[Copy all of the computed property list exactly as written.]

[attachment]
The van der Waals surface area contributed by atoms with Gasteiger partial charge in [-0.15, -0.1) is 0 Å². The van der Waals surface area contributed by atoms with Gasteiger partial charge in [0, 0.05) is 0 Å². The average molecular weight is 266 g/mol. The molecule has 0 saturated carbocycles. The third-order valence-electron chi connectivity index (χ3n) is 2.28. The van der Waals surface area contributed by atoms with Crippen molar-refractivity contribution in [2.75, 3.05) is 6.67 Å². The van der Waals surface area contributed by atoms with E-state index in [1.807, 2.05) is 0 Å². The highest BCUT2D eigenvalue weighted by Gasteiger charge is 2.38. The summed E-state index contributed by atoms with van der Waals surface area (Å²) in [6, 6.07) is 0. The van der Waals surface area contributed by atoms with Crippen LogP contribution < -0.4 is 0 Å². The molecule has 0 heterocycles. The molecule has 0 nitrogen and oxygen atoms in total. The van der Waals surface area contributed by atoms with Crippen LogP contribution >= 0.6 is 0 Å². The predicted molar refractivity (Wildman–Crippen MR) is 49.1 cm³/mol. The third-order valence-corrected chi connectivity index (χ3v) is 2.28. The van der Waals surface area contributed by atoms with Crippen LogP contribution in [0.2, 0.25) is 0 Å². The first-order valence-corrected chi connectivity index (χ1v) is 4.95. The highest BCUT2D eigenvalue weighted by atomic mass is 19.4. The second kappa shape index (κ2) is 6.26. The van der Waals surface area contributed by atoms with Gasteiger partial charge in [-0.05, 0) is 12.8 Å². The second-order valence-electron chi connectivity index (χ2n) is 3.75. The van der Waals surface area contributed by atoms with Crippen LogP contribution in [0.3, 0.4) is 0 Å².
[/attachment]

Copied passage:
The van der Waals surface area contributed by atoms with Gasteiger partial charge in [-0.15, -0.1) is 0 Å². The van der Waals surface area contributed by atoms with Gasteiger partial charge in [0, 0.05) is 0 Å². The average molecular weight is 266 g/mol. The molecule has 0 saturated carbocycles. The third-order valence-electron chi connectivity index (χ3n) is 2.28. The van der Waals surface area contributed by atoms with Crippen molar-refractivity contribution in [2.75, 3.05) is 6.67 Å². The van der Waals surface area contributed by atoms with E-state index in [1.807, 2.05) is 0 Å². The highest BCUT2D eigenvalue weighted by Gasteiger charge is 2.38. The summed E-state index contributed by atoms with van der Waals surface area (Å²) in [6, 6.07) is 0. The van der Waals surface area contributed by atoms with Crippen LogP contribution < -0.4 is 0 Å². The molecule has 0 heterocycles. The molecule has 0 nitrogen and oxygen atoms in total. The van der Waals surface area contributed by atoms with Crippen LogP contribution >= 0.6 is 0 Å². The predicted molar refractivity (Wildman–Crippen MR) is 49.1 cm³/mol. The third-order valence-corrected chi connectivity index (χ3v) is 2.28. The van der Waals surface area contributed by atoms with Crippen LogP contribution in [0.2, 0.25) is 0 Å². The first-order valence-corrected chi connectivity index (χ1v) is 4.95. The highest BCUT2D eigenvalue weighted by atomic mass is 19.4. The second kappa shape index (κ2) is 6.26. The van der Waals surface area contributed by atoms with Gasteiger partial charge in [-0.05, 0) is 12.8 Å². The second-order valence-electron chi connectivity index (χ2n) is 3.75. The van der Waals surface area contributed by atoms with Crippen LogP contribution in [0.3, 0.4) is 0 Å².